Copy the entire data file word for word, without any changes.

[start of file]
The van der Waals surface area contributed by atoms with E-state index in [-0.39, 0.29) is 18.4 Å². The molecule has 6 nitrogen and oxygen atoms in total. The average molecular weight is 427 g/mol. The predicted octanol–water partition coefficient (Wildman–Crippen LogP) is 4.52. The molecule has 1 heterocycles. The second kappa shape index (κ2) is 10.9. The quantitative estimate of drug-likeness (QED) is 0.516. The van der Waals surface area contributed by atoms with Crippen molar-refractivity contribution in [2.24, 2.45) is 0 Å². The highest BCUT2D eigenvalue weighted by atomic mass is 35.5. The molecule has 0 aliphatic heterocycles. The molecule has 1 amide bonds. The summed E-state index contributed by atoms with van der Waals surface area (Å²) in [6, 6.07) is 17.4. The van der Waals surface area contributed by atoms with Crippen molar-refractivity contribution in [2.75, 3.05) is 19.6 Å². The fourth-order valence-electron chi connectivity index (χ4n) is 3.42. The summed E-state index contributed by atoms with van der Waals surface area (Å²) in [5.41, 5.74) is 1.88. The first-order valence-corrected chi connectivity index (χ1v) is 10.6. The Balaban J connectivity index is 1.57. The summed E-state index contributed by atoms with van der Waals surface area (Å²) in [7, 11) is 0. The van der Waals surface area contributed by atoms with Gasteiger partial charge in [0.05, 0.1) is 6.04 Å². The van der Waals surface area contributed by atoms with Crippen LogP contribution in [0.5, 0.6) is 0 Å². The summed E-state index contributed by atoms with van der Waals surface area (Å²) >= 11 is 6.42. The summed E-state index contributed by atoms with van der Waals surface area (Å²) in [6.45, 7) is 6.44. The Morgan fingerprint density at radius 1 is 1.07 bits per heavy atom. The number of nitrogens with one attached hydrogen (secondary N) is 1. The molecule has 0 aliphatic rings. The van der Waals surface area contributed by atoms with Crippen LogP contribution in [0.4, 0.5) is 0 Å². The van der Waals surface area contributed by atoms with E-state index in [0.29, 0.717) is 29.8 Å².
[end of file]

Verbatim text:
The van der Waals surface area contributed by atoms with E-state index in [-0.39, 0.29) is 18.4 Å². The molecule has 6 nitrogen and oxygen atoms in total. The average molecular weight is 427 g/mol. The predicted octanol–water partition coefficient (Wildman–Crippen LogP) is 4.52. The molecule has 1 heterocycles. The second kappa shape index (κ2) is 10.9. The quantitative estimate of drug-likeness (QED) is 0.516. The van der Waals surface area contributed by atoms with Crippen molar-refractivity contribution in [2.24, 2.45) is 0 Å². The highest BCUT2D eigenvalue weighted by atomic mass is 35.5. The molecule has 0 aliphatic heterocycles. The molecule has 1 amide bonds. The summed E-state index contributed by atoms with van der Waals surface area (Å²) in [6, 6.07) is 17.4. The van der Waals surface area contributed by atoms with Crippen molar-refractivity contribution in [2.75, 3.05) is 19.6 Å². The fourth-order valence-electron chi connectivity index (χ4n) is 3.42. The summed E-state index contributed by atoms with van der Waals surface area (Å²) in [5.41, 5.74) is 1.88. The first-order valence-corrected chi connectivity index (χ1v) is 10.6. The Balaban J connectivity index is 1.57. The summed E-state index contributed by atoms with van der Waals surface area (Å²) in [7, 11) is 0. The van der Waals surface area contributed by atoms with Gasteiger partial charge in [0.05, 0.1) is 6.04 Å². The van der Waals surface area contributed by atoms with Crippen LogP contribution in [0.5, 0.6) is 0 Å². The summed E-state index contributed by atoms with van der Waals surface area (Å²) >= 11 is 6.42. The summed E-state index contributed by atoms with van der Waals surface area (Å²) in [6.45, 7) is 6.44. The Morgan fingerprint density at radius 1 is 1.07 bits per heavy atom. The number of nitrogens with one attached hydrogen (secondary N) is 1. The molecule has 0 aliphatic rings. The van der Waals surface area contributed by atoms with Crippen LogP contribution in [0.4, 0.5) is 0 Å². The van der Waals surface area contributed by atoms with E-state index in [0.29, 0.717) is 29.8 Å².